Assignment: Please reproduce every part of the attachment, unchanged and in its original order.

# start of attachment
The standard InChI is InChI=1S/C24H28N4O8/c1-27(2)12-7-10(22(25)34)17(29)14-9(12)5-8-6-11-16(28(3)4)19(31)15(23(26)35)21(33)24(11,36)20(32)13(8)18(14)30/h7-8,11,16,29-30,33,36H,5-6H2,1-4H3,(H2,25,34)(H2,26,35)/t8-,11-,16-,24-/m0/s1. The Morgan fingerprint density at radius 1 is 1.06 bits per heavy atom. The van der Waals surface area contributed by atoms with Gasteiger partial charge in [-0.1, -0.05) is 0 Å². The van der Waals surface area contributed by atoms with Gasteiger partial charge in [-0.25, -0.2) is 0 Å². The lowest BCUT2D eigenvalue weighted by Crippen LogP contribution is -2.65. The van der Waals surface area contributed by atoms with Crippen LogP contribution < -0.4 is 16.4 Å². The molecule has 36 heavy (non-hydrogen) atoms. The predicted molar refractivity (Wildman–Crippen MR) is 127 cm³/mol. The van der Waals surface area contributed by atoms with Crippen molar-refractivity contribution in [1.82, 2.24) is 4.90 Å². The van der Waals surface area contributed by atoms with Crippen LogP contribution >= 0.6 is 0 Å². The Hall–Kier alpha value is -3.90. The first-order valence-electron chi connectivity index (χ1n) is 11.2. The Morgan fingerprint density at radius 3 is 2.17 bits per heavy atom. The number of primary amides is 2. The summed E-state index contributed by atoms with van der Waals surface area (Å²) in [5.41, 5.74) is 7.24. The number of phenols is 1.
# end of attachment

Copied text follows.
The standard InChI is InChI=1S/C24H28N4O8/c1-27(2)12-7-10(22(25)34)17(29)14-9(12)5-8-6-11-16(28(3)4)19(31)15(23(26)35)21(33)24(11,36)20(32)13(8)18(14)30/h7-8,11,16,29-30,33,36H,5-6H2,1-4H3,(H2,25,34)(H2,26,35)/t8-,11-,16-,24-/m0/s1. The Morgan fingerprint density at radius 1 is 1.06 bits per heavy atom. The van der Waals surface area contributed by atoms with Gasteiger partial charge in [-0.1, -0.05) is 0 Å². The van der Waals surface area contributed by atoms with Gasteiger partial charge in [-0.25, -0.2) is 0 Å². The lowest BCUT2D eigenvalue weighted by Crippen LogP contribution is -2.65. The van der Waals surface area contributed by atoms with Crippen LogP contribution < -0.4 is 16.4 Å². The molecule has 36 heavy (non-hydrogen) atoms. The predicted molar refractivity (Wildman–Crippen MR) is 127 cm³/mol. The van der Waals surface area contributed by atoms with Crippen molar-refractivity contribution in [1.82, 2.24) is 4.90 Å². The van der Waals surface area contributed by atoms with Crippen LogP contribution >= 0.6 is 0 Å². The Hall–Kier alpha value is -3.90. The first-order valence-electron chi connectivity index (χ1n) is 11.2. The Morgan fingerprint density at radius 3 is 2.17 bits per heavy atom. The number of primary amides is 2. The summed E-state index contributed by atoms with van der Waals surface area (Å²) in [5.41, 5.74) is 7.24. The number of phenols is 1.